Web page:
Implications of Sponsored Data Program for Providers and Users of Nonsponsored Contents
19 Pages Posted: 2 Apr 2016 Last revised: 30 Apr 2018
Date Written: March 31, 2016
Every major mobile service provider (MSP) in the US has now introduced a sponsored data program that allows content providers to pay for bandwidth usage on behalf of their customers. However, not every content provider (CP) is in the position to be a sponsor, leading to the concern that these programs may be detrimental to the welfare of users and providers of nonsponsored contents. We develop a model-based analysis that characterizes conditions under which a sponsorship program may or may not lead to higher costs for users to access nonsponsored contents, or deliver a negative demand shock to their providers.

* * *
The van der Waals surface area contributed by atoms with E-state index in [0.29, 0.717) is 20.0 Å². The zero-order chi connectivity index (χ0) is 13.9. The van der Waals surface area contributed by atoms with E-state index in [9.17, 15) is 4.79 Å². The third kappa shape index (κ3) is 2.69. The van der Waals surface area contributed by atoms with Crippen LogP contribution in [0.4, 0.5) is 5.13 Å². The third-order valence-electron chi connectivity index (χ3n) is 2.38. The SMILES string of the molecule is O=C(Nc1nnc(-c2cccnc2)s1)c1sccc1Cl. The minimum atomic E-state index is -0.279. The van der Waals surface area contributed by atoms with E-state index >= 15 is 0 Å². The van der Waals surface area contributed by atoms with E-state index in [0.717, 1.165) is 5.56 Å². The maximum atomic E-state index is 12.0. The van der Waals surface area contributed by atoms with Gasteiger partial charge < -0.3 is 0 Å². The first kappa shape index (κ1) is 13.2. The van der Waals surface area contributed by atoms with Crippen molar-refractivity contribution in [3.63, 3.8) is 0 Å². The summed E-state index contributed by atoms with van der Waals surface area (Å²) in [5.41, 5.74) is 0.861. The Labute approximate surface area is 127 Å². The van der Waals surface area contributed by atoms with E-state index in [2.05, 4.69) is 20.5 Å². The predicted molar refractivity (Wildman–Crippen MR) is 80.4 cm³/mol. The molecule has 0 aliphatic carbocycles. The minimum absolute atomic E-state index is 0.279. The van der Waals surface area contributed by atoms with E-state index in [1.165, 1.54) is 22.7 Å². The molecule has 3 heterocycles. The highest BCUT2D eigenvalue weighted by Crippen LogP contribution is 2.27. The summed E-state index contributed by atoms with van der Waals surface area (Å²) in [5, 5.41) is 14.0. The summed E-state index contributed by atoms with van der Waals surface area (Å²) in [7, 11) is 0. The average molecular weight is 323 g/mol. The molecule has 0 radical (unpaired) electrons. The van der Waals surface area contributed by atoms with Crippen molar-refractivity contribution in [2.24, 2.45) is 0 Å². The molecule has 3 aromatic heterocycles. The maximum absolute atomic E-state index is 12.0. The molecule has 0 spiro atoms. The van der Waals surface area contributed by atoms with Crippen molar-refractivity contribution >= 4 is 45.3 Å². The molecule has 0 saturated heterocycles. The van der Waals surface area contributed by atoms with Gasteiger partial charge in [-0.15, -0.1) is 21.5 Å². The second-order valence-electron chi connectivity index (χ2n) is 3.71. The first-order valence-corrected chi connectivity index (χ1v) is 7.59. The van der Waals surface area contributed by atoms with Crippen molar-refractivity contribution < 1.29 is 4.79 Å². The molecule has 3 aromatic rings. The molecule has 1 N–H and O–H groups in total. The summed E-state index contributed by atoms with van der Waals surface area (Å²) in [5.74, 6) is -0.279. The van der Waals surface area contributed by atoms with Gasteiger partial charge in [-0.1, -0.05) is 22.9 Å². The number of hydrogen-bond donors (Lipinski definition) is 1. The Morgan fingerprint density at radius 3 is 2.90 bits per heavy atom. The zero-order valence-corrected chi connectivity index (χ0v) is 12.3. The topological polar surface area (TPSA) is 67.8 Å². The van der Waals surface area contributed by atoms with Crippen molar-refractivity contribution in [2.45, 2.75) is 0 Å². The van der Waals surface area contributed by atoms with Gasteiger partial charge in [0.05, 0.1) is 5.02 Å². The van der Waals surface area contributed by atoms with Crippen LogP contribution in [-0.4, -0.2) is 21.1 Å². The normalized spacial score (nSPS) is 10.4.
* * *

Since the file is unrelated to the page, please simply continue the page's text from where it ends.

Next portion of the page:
We capture the situation without a sponsorship program by a commodity bundling model, in which users pay a single price for a data plan for accessing all contents, analogous to buying a ``bundle'' of commodities. A sponsorship program removes a subset of contents from the bundle, and hence reduces users' willingness to pay for the plan. There is no guarantee that the change will lead the MSP to reduce the price of the data plan to accommodate this change. In fact, as we demonstrate by example, there exist cases where the MSP improves its profit by raising the price. Nevertheless, we argue that such situations may not be typical by showing that for many distributions of consumer types, it is in the MSP's best interest to lower the price of the data plan, reducing consumers' costs of accessing nonsponsored contents. On the other hand, providers of these contents may still be negatively affected by smaller demand if the price is not reduced sufficiently to fully compensate for the decline of willingness to pay. We develop conditions for such situations to occur and discuss related insights.
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